KFF estimates that between 5 million and 14 million people will lose Medicaid coverage. This estimate is a bit lower than the 15 million people that the Department of Health and Human Services (HHS) estimates will lose coverage.
Who is most at risk of losing coverage?
Children will be among the people most at risk of losing coverage. It is estimated that 70 percent of children who are currently enrolled will lose coverage even though they will remain eligible for Medicaid. Confusion is expected to arise from the fact that states’ eligibility level for children varies greatly from the eligibility level for adults.
“Even if a parent loses eligibility, their child may still be eligible, but parents may not understand or be aware of that,” Gardner said.
Gardner noted that most children who are no longer eligible for Medicaid should remain eligible for coverage through the Children’s Health Insurance Program (CHIP), which provides coverage to children in families with incomes too high to qualify for Medicaid, but not high enough to be able to afford marketplace coverage.
Postpartum people will also be greatly impacted. As a provision of the American Rescue Plan, the robust economic stimulus legislation that was enacted in March 2021 to provide economic relief amid the pandemic and recession, states have the option to extend Medicaid postpartum coverage to 12 months instead of 60 days. Thirty states have chosen to implement this 12-month extension.
Amid the ongoing, pregnancy-related death crisis, there are eight states that do not have legislation that has been enacted or is pending to extend Medicaid coverage for postpartum people. In three states, including Texas — the state with the highest number of uninsured residents and highest percentage of women of childearing age — a limited coverage provision has been proposed, but not passed.
What does it mean to be disenrolled for procedural reasons?
HHS estimates that 6.8 million people will lose coverage even though they are eligible for the program. These procedural disenrollments may occur when a person doesn’t receive their renewal notice, can’t provide documentation required by the state, or doesn’t submit their documents by the deadline indicated on the renewal request form.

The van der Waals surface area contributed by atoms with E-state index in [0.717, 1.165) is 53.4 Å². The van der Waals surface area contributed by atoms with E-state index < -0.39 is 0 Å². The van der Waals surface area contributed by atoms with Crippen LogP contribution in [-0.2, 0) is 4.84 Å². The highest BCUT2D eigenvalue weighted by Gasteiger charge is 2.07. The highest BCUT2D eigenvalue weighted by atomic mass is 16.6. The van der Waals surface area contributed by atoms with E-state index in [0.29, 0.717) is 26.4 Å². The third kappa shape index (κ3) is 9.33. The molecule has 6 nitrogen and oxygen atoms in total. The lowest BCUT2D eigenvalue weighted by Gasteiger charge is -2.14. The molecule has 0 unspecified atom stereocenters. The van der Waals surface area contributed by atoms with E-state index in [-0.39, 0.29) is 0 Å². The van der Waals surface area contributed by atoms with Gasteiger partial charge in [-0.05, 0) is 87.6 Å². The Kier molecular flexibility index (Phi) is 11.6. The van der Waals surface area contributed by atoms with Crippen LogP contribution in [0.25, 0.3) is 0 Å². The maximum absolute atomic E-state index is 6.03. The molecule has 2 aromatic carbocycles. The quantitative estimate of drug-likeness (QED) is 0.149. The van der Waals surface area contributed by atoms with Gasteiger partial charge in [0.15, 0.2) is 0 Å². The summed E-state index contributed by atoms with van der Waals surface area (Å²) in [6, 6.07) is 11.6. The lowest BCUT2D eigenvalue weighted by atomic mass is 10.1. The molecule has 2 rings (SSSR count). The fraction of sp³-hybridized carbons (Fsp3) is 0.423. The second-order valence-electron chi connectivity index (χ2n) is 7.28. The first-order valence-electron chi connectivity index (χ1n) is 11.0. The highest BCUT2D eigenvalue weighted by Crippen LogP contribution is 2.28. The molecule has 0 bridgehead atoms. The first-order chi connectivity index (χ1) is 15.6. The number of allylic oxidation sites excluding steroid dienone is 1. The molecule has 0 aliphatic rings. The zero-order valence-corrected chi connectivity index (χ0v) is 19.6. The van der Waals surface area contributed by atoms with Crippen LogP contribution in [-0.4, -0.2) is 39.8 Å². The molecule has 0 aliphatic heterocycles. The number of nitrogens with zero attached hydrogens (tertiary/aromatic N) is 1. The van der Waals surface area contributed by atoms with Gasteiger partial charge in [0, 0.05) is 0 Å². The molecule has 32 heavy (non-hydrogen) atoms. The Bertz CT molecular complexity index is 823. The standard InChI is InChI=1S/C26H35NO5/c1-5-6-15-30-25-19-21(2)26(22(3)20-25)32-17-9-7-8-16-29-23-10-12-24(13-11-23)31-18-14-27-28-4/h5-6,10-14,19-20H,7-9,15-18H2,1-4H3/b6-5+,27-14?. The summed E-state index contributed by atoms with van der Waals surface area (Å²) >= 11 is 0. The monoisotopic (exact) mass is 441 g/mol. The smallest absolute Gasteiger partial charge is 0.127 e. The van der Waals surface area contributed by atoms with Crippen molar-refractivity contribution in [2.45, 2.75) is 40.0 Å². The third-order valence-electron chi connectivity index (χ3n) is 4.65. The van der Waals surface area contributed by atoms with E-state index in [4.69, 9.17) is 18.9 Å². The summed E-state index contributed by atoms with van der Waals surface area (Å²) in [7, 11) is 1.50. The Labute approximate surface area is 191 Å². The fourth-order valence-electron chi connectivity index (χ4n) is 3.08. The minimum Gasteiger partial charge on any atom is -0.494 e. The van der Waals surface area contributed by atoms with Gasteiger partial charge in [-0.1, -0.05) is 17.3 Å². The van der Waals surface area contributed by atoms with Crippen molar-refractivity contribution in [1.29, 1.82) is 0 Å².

Although all states must give enrollees based on modified adjusted gross income (MAGI) 30 days to respond to a renewal request, states are not required to do more than send out the renewal form and a 10-day termination notice if the enrollee does not respond.
According to KFF, Medicaid enrollees are more likely to be transient or face barriers because English is not their first language. But Gardner notes that these procedural disenrollments are not inevitable.
“How many people lose coverage inappropriately or for those procedural reasons is really going to depend on how well a state does with this process,” she said.
What should people do if they are disenrolled for procedural reasons?
People disenrolled for procedural reasons should submit the missing information or renewal notice to their state Medicaid agency. They can also contact the Medicaid agency to try to have coverage reinstated. States must provide a 90-day reconsideration window in which people in MAGI groups can provide the needed information to reestablish eligibility without having to complete a new application.
How do people appeal a disenrollment if they submitted everything and are deemed ineligible?
People can file an appeal and a fair hearing request, a process in which they can challenge a denial to the state Medicaid agency. There is a process in which the state has to reexamine the case and take a look at any new information that may be available to reassess eligibility.
Where can people go for assistance filling out verification forms?
In every state there are people to assist with applications, called navigators. They are required under the Affordable Care Act and typically help people sign up for marketplace coverage, but they also help people apply for and renew Medicaid coverage. Individuals can access navigators here.
What happens if people are deemed no longer eligible for Medicaid?
Undoubtedly, many people will fall in the coverage gap, especially if they live in states that have not expanded Medicaid. Still, there is hope for some people who are no longer eligible for Medicaid to access coverage in the marketplace. Health care navigators can help people better understand their options during this transition.
From the Collection